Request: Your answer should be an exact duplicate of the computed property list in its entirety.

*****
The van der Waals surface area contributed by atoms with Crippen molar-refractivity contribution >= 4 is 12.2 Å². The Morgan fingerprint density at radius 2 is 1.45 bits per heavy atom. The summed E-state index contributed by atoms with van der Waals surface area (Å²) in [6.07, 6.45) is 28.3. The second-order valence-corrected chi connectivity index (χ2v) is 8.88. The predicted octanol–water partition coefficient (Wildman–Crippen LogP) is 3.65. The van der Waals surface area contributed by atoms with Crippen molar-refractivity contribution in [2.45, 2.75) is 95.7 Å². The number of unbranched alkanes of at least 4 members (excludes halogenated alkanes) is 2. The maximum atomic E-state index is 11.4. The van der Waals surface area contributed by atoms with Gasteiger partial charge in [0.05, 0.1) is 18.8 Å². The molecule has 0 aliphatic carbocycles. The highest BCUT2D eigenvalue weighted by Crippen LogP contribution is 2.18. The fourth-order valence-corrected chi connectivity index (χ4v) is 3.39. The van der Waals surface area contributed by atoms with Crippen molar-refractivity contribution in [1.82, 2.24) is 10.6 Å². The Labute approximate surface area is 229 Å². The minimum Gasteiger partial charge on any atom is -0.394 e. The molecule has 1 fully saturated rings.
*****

The van der Waals surface area contributed by atoms with Crippen molar-refractivity contribution >= 4 is 12.2 Å². The Morgan fingerprint density at radius 2 is 1.45 bits per heavy atom. The summed E-state index contributed by atoms with van der Waals surface area (Å²) in [6.07, 6.45) is 28.3. The second-order valence-corrected chi connectivity index (χ2v) is 8.88. The predicted octanol–water partition coefficient (Wildman–Crippen LogP) is 3.65. The van der Waals surface area contributed by atoms with Crippen molar-refractivity contribution in [2.45, 2.75) is 95.7 Å². The number of unbranched alkanes of at least 4 members (excludes halogenated alkanes) is 2. The maximum atomic E-state index is 11.4. The van der Waals surface area contributed by atoms with Gasteiger partial charge in [0.05, 0.1) is 18.8 Å². The molecule has 0 aliphatic carbocycles. The highest BCUT2D eigenvalue weighted by Crippen LogP contribution is 2.18. The fourth-order valence-corrected chi connectivity index (χ4v) is 3.39. The van der Waals surface area contributed by atoms with Crippen molar-refractivity contribution in [1.82, 2.24) is 10.6 Å². The Labute approximate surface area is 229 Å². The minimum Gasteiger partial charge on any atom is -0.394 e. The molecule has 1 fully saturated rings.